FREDDY MARTINEZ:  Yes. Thank you, Emily. I definitely also want to remind people that there are already balancing testing in other parts of the FOIA. Agency officials and district courts already know how to deal with them. And so our belief is that there already is this, I guess muscle that they can flex if they need to. So we have heard that concern raised, but we also just remind people that this is a thing that there's already other parts of FOIA, and we don't work here sort of adding more complexity, or at least we would think that people will be able to handle it just fine.

TUAN SAMAHON:  If I could just push back a little bit, every time you write in ambiguity to the statute, you are increasing the costs to claimants and to the government to resolve those ambiguities. And when you've got a fee-shifting statute and you have requesters who, by and large, depend on the goodwill of pro bono, low bono lawyers, those who are willing to work on a contingency fee basis, you create a certain pocket of costs for prospective clients. And so let me suggest that the standards [are] fine, but [by] adding new standards, you can find some bright line rules also to help backstop some of these things, because, and again, this isn't just the requester's side. I would think too, if I were a FOIA officer I would prefer to have some predictability here.

Again, there's big literature on the costs and drawbacks of standards versus rules. One of the famous ones for standards is going to be this unpredictability of cost and a risk of inconsistent outcomes throughout. And so again, I think that your, your instinct of including some examples is a good start, but I wonder also, are there some clear lines maybe that you might draw and again, make this a little bit more administratively simple for the agencies on the agency side and a little bit easier, less subjective for the benefit of both counsel in court.

EMILY MANNA:  Thank you. Yeah. I mean, it's definitely something important to consider. Again, I'll just say that ultimately it's our belief that increased disclosure will ultimately reduce that burden. But I do agree that in the short term there likely will be a slightly increased burden when this change is still new, but it is our hope that there will be what kind of results standard ultimately. But I absolutely hear your point and thank you for the feedback. We can certainly consider whether there are, as you said, more bright kinds of outline rules that can be implemented to this as well.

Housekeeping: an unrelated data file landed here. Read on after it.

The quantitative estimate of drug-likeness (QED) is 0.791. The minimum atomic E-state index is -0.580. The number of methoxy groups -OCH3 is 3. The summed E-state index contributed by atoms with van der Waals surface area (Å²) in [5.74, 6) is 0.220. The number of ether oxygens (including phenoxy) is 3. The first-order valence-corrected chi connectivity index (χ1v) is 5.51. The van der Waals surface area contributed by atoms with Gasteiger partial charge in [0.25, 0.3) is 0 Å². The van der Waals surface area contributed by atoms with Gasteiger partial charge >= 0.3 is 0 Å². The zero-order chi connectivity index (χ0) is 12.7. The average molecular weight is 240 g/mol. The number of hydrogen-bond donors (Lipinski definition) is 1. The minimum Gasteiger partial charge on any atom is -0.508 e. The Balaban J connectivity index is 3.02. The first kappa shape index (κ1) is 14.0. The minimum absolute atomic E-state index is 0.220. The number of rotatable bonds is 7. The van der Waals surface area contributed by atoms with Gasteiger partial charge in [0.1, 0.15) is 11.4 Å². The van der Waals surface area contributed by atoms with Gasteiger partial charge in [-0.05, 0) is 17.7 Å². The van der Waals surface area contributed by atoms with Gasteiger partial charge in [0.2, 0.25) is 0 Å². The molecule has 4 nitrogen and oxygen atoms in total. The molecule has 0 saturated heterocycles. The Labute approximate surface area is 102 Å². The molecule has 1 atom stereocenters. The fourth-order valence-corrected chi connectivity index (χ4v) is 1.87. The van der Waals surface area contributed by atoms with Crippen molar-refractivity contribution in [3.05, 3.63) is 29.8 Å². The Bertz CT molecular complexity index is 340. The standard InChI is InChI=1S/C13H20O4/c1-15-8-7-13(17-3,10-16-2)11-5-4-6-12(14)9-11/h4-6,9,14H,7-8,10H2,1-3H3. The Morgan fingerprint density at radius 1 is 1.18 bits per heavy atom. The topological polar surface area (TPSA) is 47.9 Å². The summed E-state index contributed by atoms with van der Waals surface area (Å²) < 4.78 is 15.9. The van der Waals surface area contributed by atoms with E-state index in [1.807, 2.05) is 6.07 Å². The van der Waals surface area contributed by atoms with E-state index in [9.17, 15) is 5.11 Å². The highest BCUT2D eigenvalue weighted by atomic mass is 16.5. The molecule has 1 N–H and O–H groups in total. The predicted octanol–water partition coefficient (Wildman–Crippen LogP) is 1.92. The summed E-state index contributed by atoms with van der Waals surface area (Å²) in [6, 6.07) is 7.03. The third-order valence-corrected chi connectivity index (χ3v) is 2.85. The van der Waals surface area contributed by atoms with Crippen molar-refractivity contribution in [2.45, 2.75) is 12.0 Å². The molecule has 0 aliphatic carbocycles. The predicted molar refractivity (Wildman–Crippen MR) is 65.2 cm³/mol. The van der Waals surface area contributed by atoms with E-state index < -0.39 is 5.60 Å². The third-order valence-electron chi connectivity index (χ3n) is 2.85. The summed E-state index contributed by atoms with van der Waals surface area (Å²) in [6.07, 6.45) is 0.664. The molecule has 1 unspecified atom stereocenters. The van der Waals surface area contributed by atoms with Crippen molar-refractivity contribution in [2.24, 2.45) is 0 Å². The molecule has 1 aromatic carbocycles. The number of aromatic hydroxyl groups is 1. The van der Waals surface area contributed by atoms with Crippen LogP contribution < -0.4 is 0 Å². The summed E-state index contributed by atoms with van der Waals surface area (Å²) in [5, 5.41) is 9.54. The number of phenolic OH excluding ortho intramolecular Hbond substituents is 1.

JAMES R. STOCKER:  Hi, this is James Stocker, Trinity Washington University. I also had a question about the foreseeable harm standard, and actually there are two things that I wanted to ask. First, have you all done a study of the role of public interest in foreseeable harm determinations? Because I think my understanding is that the agencies have the discretion right now to consider public interest in determining whether something is a possible harm standard or not, or are you aware of any? Then the other question is, on who would do the burden be to articulate what the public interest is? Would it be requesters who would talk to, in their FOIA requests, state what they think the public interest is, or would you just ask the agencies to make a determination about what they think the public interests of a particular request might or might not be? Thank you.

EMILY MANNA:  To your first question, we have not studied that. So, I don't know if you're aware of anything on that note. To your second question, it would be to the agency to weigh that public interest, not to the requester, which is why we've provided examples in our recommended language. Freddy, do you want to say more?

FREDDY MARTINEZ:  Sorry, I was muted the entire time. I definitely agree with you on the second part that we definitely think it should be on the agencies to be considering all of these, especially with how I think at the end of the day, what we're trying to do is find a mechanism to make it clear that the public interest in disclosure should override agency interest in withholding. And what we're adding is another sort of additional power to that backing. And so we think that would sort of make it clear to the agencies that they should be considering all of these things when they're applying exemptions. So I definitely would think that it's appropriate to sort of put that toward the agency because it's ultimately the agencies’ overuse of redactions and exemptions that we're trying to tackle.